Matt and I had a horrendous breakup, but since then we'd gotten back in touch with the occasional email, phone call, or, when one of us was in town, coffee. It was supremely civilized and much more enjoyable than I ever could have predicted on the day when I told him I never wanted to see him again and threw my cellphone into a sewer.
As I approached the bar I saw Marshall looking at me from across the room. You okay? He mouthed. For a brief moment I thought about his and Phil's Apocalyptic Extraction idea and wondered if it applied to wine parties.
I’m fine! I mouth back.
“Hello there,” I said, sidling up to the bar, noticing that my voice sounded tinny.
“It’s good to see you,” said Matt. “Lots of Yalies here.”
“I feel like I know all of them, and yet know none of them,” I said.
Matt squinted a little. “I think I know what you mean.”
Things weren't awkward. Not really.
“I feel like our group of friends were really separate from the rest of the school,” I said a little bit later in the conversation. “Kind of in a good way. Not that we had only the same friends. You know what I mean.” How much wine had I had? “You know, the theater kids, and the a cappella dorks.”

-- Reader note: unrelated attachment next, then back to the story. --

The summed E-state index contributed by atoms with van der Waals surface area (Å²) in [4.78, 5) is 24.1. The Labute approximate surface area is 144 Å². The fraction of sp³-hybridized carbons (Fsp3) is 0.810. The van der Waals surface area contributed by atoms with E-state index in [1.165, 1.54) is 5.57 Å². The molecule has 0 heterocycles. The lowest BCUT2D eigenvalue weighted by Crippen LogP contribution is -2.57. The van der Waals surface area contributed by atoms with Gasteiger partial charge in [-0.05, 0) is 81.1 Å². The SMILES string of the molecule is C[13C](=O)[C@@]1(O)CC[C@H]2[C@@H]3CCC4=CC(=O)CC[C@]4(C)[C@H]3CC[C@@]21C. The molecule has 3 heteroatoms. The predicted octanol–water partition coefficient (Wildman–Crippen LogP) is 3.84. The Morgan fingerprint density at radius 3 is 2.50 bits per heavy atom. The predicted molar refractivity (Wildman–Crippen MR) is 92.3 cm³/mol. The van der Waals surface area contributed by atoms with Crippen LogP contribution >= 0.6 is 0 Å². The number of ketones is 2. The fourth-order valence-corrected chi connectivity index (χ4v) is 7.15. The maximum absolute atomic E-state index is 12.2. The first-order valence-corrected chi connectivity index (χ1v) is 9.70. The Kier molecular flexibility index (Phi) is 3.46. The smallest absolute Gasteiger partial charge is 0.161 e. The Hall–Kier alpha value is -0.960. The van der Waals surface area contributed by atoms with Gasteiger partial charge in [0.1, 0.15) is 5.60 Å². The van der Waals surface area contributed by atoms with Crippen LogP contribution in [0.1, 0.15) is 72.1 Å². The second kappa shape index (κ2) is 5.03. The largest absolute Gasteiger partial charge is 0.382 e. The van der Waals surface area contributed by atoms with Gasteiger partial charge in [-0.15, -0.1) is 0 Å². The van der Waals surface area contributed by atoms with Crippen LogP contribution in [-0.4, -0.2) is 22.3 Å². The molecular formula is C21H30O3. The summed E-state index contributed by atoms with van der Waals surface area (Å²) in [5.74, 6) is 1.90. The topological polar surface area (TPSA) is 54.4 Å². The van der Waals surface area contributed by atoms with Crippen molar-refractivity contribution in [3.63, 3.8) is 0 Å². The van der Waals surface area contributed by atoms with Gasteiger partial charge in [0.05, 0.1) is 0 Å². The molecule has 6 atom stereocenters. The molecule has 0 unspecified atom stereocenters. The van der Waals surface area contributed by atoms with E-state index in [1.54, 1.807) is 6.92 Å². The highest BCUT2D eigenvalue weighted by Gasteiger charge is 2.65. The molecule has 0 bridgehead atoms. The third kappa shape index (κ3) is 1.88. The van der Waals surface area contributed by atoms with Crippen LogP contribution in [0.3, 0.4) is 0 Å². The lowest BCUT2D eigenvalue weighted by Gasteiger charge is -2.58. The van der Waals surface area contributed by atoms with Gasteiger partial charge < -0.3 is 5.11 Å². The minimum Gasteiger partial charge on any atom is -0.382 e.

“How could I forget?”
“I don’t know. Everybody is really nice, though.”
“Yes, everybody is really nice.”
“Hey, you two!”
In swooped Jesse, my pre-orientation leader from many years past. We all hugged.
“This is Harvey,” he said, gesturing to a man with a slight underbite and a furrowed brow. Harvey bowed his head, which I took to mean hello.
“Hi, Harvey,” I said.
“Harvey is a philosopher,” said Jesse.
“Oh! Like as a job?” I asked.
“What do you philosophize?”
Harvey laughed, I guess you could say, but it was actually a screech, a car attempting to peel away on a patch of ice. I was still waiting for him to answer when he walked away.